Flu is now sickening and hospitalizing Americans at rates not seen in nearly a decade, and the season is still getting worse, federal health officials said Friday.
In the latest update, the federal Centers for Disease Control and Prevention reported 10 new child deaths and the highest flu hospitalization rate seen since the agency started keeping comparable records in 2010. It also reported the highest rate of flu-like illnesses since the flu pandemic of 2009.
“We don’t know if we have hit the peak yet,” said Anne Schuchat, acting CDC director. “We could potentially see several more weeks of increased flu activity.”
And while deaths among children — now at 63 kids — and adults have not been extremely high, it is possible they could increase in line with hospitalization rates, she said.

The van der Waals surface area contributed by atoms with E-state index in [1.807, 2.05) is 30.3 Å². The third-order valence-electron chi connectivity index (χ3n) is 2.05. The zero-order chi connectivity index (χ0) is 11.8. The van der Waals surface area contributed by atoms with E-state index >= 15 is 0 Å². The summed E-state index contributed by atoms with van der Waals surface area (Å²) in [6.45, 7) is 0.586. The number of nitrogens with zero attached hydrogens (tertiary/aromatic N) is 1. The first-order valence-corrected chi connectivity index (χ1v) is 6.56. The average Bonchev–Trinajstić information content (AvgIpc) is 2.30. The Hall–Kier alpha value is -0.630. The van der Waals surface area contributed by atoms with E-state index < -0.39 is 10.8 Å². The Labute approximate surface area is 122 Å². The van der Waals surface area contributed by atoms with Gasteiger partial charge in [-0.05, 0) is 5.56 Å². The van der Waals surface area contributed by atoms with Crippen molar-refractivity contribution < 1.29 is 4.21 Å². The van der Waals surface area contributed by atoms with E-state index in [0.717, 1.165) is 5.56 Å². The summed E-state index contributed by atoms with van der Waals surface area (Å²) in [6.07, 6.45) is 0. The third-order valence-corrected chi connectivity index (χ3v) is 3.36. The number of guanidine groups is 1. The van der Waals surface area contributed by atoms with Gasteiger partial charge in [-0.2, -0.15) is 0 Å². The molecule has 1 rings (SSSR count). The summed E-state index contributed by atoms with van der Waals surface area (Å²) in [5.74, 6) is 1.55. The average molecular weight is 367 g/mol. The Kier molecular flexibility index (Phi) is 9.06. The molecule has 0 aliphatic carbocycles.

It is not clear why this flu season is so intense and so unusually widespread — still causing wide swaths of misery in 48 states and high levels of illness in 43 of them as of Feb. 3.
But the viral strain causing the most illness this year, H3N2, is known to cause especially severe illness and to be hard to control with vaccination.
In previous severe flu seasons — not counting pandemics caused by newly mutated viruses — the CDC estimates that up to 56,000 people have died in a single year. The vast majority of deaths have been in adults over age 65.
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SOURCE: USA Today, Kim Painter